My Favorite Setting Stand Outs in The Night Circus:

  • Colors – Everything in the circus is decorated in black and white. The tents, the walls, the costumes. They are only ever black and white. So, when you have a scene where a character very deliberately changes her gown from emerald green to black to green again – the visual becomes more intense. The color stands out a little brighter. The “Revers” (meaning ‘dreamers’, AKA: circus folk) all wear red scarves so they know one another. In a crowd of black and white, the red pops.
  • Clocks – A fascinating side character is a clock maker who works closely with Celia, the female illusionist. The main clock over the circus tent is described as transforming from day to night as the hours pass with dancing scenes floating by like the most elaborately created cuckoo clock your imagination could describe.
  • Circus Tents – Of course the circus itself is described in great detail. There are rooms of mirrors in which you only see yourself, but when glancing over your shoulder, there is a crowd behind you. Another room is all white – floors, walls, and ceiling – and it snows there, but there is a great bonfire inside.

If you haven’t read The Night Circus, I highly recommend it.
Its world and its stor
y are rich. A very good read indeed.

Have you read it? What did you think?
What’s your favorite book that highlights a place – fictional or not?

 

The To Be Read Pile’s Final Review: Geek Love by Katherine Dunn

Did you participate in a book challenge this year?  There are so many fun ones it’s hard to choose, but I completed my first year with the To Be Read Pile Challenge.  It’s a contest to complete 12 books that have been sitting on your shelf for over a year.  The prize for all those who complete their 12 books is a chance for a $50 gift card to Amazon or Book Depository.  Pretty awesome, right?

To learn more about the To Be Read Pile Challenge click the 2013 link above and sign up for next year’s contest!

Part of the qualifier for the contest is to write up a review of each of the 12 books you read.  It can be as elaborate or simple as you like.  Check out my 2012 book list and past reviews at any of these links:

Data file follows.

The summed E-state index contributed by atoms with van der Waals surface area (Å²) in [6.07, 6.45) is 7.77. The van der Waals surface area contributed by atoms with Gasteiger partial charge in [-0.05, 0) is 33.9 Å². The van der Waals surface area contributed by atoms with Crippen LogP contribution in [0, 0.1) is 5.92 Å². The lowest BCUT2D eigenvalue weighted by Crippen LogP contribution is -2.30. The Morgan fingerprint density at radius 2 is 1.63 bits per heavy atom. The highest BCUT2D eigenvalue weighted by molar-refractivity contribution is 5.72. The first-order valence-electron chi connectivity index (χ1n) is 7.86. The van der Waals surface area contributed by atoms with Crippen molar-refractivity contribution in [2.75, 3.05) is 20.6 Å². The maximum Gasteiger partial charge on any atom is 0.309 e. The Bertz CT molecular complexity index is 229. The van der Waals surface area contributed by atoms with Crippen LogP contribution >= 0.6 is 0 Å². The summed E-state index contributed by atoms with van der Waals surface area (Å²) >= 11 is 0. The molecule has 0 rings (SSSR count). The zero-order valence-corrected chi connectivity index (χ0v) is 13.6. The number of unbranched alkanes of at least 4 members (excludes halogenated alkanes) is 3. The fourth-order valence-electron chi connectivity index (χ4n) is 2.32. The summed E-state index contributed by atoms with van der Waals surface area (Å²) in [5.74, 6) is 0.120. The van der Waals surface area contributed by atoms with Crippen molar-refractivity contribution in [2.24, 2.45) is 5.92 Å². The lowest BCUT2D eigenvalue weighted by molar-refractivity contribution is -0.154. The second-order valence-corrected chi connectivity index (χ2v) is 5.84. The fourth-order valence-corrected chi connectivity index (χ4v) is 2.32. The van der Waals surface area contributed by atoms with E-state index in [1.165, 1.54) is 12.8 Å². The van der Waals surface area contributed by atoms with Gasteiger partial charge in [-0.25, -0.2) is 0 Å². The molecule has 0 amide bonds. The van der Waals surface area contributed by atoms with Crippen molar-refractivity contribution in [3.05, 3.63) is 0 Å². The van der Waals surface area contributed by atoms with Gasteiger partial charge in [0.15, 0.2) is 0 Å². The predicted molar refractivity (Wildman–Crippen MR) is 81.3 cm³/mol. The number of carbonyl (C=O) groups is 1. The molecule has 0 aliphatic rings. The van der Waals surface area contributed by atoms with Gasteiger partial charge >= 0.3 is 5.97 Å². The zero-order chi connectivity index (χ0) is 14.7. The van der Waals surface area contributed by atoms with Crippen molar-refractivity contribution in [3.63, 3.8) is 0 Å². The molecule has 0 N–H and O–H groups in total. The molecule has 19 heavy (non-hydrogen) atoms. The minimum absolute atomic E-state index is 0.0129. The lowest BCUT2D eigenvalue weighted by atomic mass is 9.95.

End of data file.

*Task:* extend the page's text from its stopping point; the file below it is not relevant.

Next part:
My TBR Pile Challenge Books: 

  1. Sense and Sensibility by Jane Austen
  2. Little Bee by Chris Cleave
  3. Loving Frank by Nancy Horan
  4. The Red Tent by Anita Diamant
  5. Blessings by Anna Quindlen
  6. The Scarlett Letter by Nathaniel Hawthorne
  7. Geek Love by Katherine Dunn
  8. The Lace Reader by Bromonia Barry
  9. The Piano Teacher by Janice Y.K. Lee
  10. Into Thin Air by Jon Krakauer
  11. The Preacher’s Bride by Jody Hedlund
  12. Sense and Sensibility and Sea Monsters by Ben H. Winters, Jane Austen

I have yet to do my final review of the last book, so I present…

Geek Love by Katherine Dunn

(goodreads.com)

Geek Love is the story of the Binewski family, a bunch of circus freaks taking their act on the road.

That, and they actually create their act.  Al and Lil Binewski willingly subject themselves to various mixtures of drugs in hopes of birthing the most wonderful freaks and geeks for their family show!  There’s Arturo, the aqua boy.  Iphy and Elly the siamese twins.  Oly, the dwarf hunchback.  And their newest member, Chick, who’s the most special of all.

The story actually jumps around a bit between the family’s early years on the road and where they ended up down the line.

The shining glory of the story is in its bizarre, twisted writing.  It’s strange phrasing of words reminds me of my first encounter with A Clockwork Orange by Anthony Burgess.

Sample the Writing: